Why Open Gym?
If it hasn't happened at your affiliate already, you will encounter athletes who want to do their own programming. From an affiliate owner’s and coach’s perspective, allowing anyone to freelance their own programming, especially during normal group class hours, is a recipe for disaster on numerous levels. One, the coach will be unable to monitor what that person is doing, which could lead to safety issues. Two, the space and equipment needs of said people could interfere with what the group class is doing, especially in smaller gyms. Third, this becomes a slippery slope for other members—perhaps even inexperienced members—who will start asking to do their own programming because they see other people doing it. As coaches, its our job to teach movement and facilitate intelligent training at our affiliates, so letting people program for themselves impairs not only our ability to do our jobs well, but also our ability to control the movement quality and overall training culture at the gym.

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Thursday
Feb272014

CFSBK's Diary: Hosting Workout 13.2 for the 2013 CrossFit Open

Last year, CFSBK hosted the live announcement, demonstration, and after party for Workout 13.2 of the 2013 CrossFit Open. With the 14.1 announcement happening today, we'd thought we'd offer a sneak peak about our experience hosting last year.

It all started with a rather cryptic email from Dave Castro, asking if our gym would be available on a particular day for HQ to use. I called Adrian Bozman (an honorary member of CFSBK’s motorcycle crew) to see if he knew anything about it and he suggested it was regarding the upcoming Open announcements. Naturally, I was stoked. Dave confirmed that was the case when we finally spoke, and as we started making arrangements, he told me to keep it a secret until he would announce the venues on the Games site. That part wasn’t awesome, since I wanted to tell everyone.

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Monday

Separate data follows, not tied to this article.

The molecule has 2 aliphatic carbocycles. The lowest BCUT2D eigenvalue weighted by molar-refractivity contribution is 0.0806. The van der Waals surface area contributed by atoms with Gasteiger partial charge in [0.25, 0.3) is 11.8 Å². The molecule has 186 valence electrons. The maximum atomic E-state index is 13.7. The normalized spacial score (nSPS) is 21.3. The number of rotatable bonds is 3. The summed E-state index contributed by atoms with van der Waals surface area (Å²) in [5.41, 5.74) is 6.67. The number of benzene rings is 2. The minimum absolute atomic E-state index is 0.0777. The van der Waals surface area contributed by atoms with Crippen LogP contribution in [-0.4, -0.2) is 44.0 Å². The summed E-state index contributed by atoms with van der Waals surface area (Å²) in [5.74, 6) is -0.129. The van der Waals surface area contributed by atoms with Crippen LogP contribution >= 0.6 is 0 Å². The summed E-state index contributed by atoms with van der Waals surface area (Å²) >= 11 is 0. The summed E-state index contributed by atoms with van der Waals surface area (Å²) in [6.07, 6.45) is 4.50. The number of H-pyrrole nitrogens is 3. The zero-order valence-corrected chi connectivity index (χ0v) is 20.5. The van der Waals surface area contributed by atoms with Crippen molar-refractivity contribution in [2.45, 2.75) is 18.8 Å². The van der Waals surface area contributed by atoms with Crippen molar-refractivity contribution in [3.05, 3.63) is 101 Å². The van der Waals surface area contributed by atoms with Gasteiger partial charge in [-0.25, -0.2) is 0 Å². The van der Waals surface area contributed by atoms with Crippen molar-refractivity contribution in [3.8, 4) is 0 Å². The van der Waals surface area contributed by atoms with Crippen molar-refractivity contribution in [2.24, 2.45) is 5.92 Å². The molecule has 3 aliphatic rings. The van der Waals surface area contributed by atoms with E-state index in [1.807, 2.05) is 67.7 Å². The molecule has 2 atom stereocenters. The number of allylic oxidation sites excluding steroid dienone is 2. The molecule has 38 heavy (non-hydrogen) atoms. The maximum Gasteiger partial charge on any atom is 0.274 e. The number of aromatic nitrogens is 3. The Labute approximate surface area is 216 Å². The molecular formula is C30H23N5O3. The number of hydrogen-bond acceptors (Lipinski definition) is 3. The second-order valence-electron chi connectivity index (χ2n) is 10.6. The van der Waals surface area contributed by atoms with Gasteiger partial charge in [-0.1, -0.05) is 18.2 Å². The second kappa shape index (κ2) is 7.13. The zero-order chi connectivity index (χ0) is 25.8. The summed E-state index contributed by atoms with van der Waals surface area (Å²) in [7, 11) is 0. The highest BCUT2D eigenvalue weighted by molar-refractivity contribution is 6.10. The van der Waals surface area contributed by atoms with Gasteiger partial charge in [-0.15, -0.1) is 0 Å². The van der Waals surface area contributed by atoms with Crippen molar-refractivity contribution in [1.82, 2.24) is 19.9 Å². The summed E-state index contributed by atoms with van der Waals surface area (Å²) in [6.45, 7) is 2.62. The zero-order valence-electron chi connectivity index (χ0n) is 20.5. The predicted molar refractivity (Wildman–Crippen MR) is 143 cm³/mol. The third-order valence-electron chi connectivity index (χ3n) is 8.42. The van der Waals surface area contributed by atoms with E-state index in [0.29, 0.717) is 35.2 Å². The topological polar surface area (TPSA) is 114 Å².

Feb242014

Effective Programming Strategies for CrossFit Affiliates


In our popular article "The Benefits of Leveled Programming," we discussed how CFSBK offers two different levels of programming to accommodate the varied needs and goals of our athletes. Fitness programming is a more basic version of the day’s WOD, while Performance caters to our more advanced athletes. Regardless of their differences, both levels of programming happen within a planned eight-week training cycle. In today's article, I’ll discuss this programming template and its benefits.

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Monday
Feb172014

Olympic Lifting Coaching Strategies for CrossFit Group Classes

Above is a three-and-a-half minute clip taken from a 20-minute lifting segment we shot. We focused the video on just my talking points to demonstrate how we break down group instruction during Olympic lifting segments in group classes. As discussed in our article "Using Time Stamps to Manage Group Classes," you need to have consistent and effective time management strategies to get large volumes of people through each class in a clear and practical way. That article addressed our time stamps in general, but leading lifting segments for Olympic lifts is a bit more nuanced. You need to take classes through synchronized skill work as a group in order to effectively communicate points of performance.

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Thursday
Feb132014

CFSBK's Diary: Mario Kart 64 Tournament and our Big Screen

We guess it's cool if you didn't waste hours upon hours of your life playing Mario Kart 64 during the late 90's... but we sure did. Revisiting the obsessions of one's past can sometimes be disappointing, but not in this case. Last Sunday evening, CFSBK hosted our first Mario Kart 64 Tournament (maybe the first Mario Kart 64 tournament ever hosted at a CrossFit affiliate?). We were able to pull off this event because we purchased a 180" screen and projector a couple years ago for the gym. 

As you can see in the photos, we hung the projector on some bare wall space next to our racks for wall balls and above a few lifting platforms. The projector and its installation weren’t cheap, but it was an investment that has paid for itself time and again in rewarding community-building events for our membership. We screen the CrossFit Games every year, and we also host semi-regular movie nights (my favorite of which was The Big Lebowski, when we also provided White Russians for attendees). The screen comes in handy for our in-house Erg races for our CRASH B team, for displaying heats and scores during competitions and events we host, and for screening sporting events like the USAW Nationals or an upcoming UFC PPV event. 

The most recent event was our Mario Kart tourney, inducing serious '90s nostalgia. One of our members organized brackets, which led to a final championship match, and all the courses were selected at random (by scrolling blindly).

The basic key to running these events is to find common interests among your membership, pick an ideal time, and then, really—just have a lot of fun. This event happened at the end of our usual Sunday night Open Gym session from 6-8 pm, which is usually a pretty social crowd.  We had about 20 people show up to play and hang out. Participants got a WOD in or did some Active Recovery beforehand (and during). We also had plenty of beer, which obviously helped improve all of our driving skills.